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Canyons School District sends warning on new season of controversial series ’13 Reasons Why’

Posted at 5:27 PM, Apr 23, 2018
and last updated 2018-04-23 21:37:06-04

SANDY, Utah – Some Utah schools are concerned over the Netflix hit, “13 Reasons Why” after it sparked a national debate about mental health and suicide when it debuted last year.

Before season two airs sometime this year, Canyons School District is arming parents and teachers with some tips on how to address it with students.

The exact plot of season two of “13 Reasons Why” is not known, but the trailer suggests a school shooting storyline – among the difficult topics explored in season one such as sexual assault, substance abuse, and suicide.

The fictional series, based on a 2007 book, centers around a high school student who takes her own life, leaving behind 13 audio recordings on cassette tapes.

Criticized for glorifying suicide and sending a dangerous message to teens, Netflix announced in March they’re adding a warning to the beginning of each episode of season two.

“We saw with season one that the content of the show was very mature in nature,” said Torilyn Gillette, school counseling program director for Canyons School District.

Gilette said students not only binge-watched the series, but many identified with the characters.

“It invoked a lot of strong emotions in them especially some of our more vulnerable students. We were seeing a lot of anxiety. A lot of depression with students. Increased suicide ideation," Gilette said.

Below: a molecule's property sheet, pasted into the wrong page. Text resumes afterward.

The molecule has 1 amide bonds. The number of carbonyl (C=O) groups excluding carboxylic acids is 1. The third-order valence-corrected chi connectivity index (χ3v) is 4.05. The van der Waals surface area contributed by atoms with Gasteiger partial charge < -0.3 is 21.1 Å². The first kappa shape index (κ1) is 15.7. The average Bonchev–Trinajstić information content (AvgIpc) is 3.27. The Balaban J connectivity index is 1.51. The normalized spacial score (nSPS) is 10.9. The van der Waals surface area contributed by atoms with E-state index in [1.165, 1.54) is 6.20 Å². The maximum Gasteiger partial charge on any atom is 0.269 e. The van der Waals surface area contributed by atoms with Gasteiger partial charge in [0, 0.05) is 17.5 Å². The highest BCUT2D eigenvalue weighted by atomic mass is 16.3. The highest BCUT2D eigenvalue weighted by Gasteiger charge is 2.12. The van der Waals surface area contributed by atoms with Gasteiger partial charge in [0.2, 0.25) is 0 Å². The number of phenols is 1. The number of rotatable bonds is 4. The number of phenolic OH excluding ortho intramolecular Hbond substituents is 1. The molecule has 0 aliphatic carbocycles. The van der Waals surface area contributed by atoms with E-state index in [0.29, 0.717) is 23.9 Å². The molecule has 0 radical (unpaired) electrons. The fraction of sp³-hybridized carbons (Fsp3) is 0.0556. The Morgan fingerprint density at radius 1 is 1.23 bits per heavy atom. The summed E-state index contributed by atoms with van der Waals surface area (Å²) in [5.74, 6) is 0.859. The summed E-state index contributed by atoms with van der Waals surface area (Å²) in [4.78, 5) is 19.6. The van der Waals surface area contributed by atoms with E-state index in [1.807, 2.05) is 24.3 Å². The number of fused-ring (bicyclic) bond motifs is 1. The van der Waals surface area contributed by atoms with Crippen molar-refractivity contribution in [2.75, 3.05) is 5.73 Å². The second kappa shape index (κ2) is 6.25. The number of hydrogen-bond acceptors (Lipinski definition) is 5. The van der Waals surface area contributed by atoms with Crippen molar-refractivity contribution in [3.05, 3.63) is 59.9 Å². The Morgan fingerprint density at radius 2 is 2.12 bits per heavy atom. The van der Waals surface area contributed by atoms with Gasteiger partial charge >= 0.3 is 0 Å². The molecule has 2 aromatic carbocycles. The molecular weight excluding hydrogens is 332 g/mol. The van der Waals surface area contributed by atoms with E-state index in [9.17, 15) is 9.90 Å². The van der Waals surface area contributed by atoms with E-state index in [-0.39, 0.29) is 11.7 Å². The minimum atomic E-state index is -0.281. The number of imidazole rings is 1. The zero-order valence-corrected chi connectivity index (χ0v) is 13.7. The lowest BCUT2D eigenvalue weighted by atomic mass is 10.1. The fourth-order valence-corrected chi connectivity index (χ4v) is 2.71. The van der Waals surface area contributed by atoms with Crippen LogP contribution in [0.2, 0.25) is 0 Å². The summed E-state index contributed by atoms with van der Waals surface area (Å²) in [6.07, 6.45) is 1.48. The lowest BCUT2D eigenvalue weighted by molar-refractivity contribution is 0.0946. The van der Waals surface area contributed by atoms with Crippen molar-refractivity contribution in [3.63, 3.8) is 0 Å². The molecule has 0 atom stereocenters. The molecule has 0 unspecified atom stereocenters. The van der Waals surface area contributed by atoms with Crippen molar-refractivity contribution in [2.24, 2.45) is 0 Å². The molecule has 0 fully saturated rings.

With season two coming out, Gillette is sending out a warning of her own.

“I think parents can make their own decision on what`s best for their family,” said Gillette. “However, I do encourage parents to preview it first and/or watch it with them and so they can have those conversations with them.”

She also advised that parents look for any changes in their children's behavior after they’ve watched the show.

“Anytime students who are vulnerable already are exposed to that kind of material, it could invoke some of that in them as well,” said Gillette.

More importantly, Gilette said it is vital for parents to reassure their children that there is help available.

“We need to keep that dialogue open so students know that people are there to listen and as adults, we're there for their support," she said.

For more information on how to address “13 Reasons Why” with your children, click here:

If you or someone you know is struggling with thoughts of suicide, help is available 24/7 by calling 1-800-273-TALK. Utahns can also visit Hope4Utah and the Suicide Prevention Resource Center for additional resources. You can also download the SafeUT app for instant, confidential crisis services.